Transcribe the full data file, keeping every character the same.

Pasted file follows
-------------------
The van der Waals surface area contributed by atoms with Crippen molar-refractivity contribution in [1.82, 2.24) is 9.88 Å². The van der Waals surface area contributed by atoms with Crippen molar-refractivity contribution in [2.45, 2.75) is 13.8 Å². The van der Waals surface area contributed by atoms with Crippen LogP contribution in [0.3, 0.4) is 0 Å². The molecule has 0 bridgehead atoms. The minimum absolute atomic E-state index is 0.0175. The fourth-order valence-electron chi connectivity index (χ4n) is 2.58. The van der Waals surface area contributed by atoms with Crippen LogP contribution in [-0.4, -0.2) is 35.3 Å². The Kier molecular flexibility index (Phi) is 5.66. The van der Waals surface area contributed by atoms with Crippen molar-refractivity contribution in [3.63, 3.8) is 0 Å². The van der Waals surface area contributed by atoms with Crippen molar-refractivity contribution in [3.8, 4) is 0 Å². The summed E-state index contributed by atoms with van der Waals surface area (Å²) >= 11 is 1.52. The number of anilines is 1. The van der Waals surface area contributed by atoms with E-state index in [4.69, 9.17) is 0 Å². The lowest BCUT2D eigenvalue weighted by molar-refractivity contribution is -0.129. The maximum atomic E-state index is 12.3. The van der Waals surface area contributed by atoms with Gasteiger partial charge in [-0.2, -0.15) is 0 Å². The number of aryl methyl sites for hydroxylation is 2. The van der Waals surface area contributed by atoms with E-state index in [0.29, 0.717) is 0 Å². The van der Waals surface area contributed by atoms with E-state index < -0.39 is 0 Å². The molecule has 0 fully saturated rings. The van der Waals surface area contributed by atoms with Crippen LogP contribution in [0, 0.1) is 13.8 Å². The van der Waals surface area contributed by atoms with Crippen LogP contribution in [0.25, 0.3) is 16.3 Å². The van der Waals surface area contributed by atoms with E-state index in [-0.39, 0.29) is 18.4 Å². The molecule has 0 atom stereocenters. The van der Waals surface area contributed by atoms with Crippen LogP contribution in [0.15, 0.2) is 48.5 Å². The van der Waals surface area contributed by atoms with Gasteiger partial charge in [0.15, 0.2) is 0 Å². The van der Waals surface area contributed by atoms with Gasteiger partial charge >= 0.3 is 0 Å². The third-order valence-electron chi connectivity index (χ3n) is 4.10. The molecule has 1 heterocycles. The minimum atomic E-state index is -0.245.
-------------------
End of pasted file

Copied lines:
The van der Waals surface area contributed by atoms with Crippen molar-refractivity contribution in [1.82, 2.24) is 9.88 Å². The van der Waals surface area contributed by atoms with Crippen molar-refractivity contribution in [2.45, 2.75) is 13.8 Å². The van der Waals surface area contributed by atoms with Crippen LogP contribution in [0.3, 0.4) is 0 Å². The molecule has 0 bridgehead atoms. The minimum absolute atomic E-state index is 0.0175. The fourth-order valence-electron chi connectivity index (χ4n) is 2.58. The van der Waals surface area contributed by atoms with Crippen LogP contribution in [-0.4, -0.2) is 35.3 Å². The Kier molecular flexibility index (Phi) is 5.66. The van der Waals surface area contributed by atoms with Crippen molar-refractivity contribution in [3.63, 3.8) is 0 Å². The van der Waals surface area contributed by atoms with Crippen molar-refractivity contribution in [3.8, 4) is 0 Å². The summed E-state index contributed by atoms with van der Waals surface area (Å²) >= 11 is 1.52. The number of anilines is 1. The van der Waals surface area contributed by atoms with E-state index in [4.69, 9.17) is 0 Å². The lowest BCUT2D eigenvalue weighted by molar-refractivity contribution is -0.129. The maximum atomic E-state index is 12.3. The van der Waals surface area contributed by atoms with Gasteiger partial charge in [-0.2, -0.15) is 0 Å². The number of aryl methyl sites for hydroxylation is 2. The van der Waals surface area contributed by atoms with E-state index in [0.29, 0.717) is 0 Å². The van der Waals surface area contributed by atoms with E-state index < -0.39 is 0 Å². The molecule has 0 fully saturated rings. The van der Waals surface area contributed by atoms with Crippen LogP contribution in [0, 0.1) is 13.8 Å². The van der Waals surface area contributed by atoms with Crippen LogP contribution in [0.25, 0.3) is 16.3 Å². The van der Waals surface area contributed by atoms with E-state index in [-0.39, 0.29) is 18.4 Å². The molecule has 0 atom stereocenters. The van der Waals surface area contributed by atoms with Crippen LogP contribution in [0.15, 0.2) is 48.5 Å². The van der Waals surface area contributed by atoms with Gasteiger partial charge in [0.15, 0.2) is 0 Å². The van der Waals surface area contributed by atoms with Gasteiger partial charge >= 0.3 is 0 Å². The third-order valence-electron chi connectivity index (χ3n) is 4.10. The molecule has 1 heterocycles. The minimum atomic E-state index is -0.245.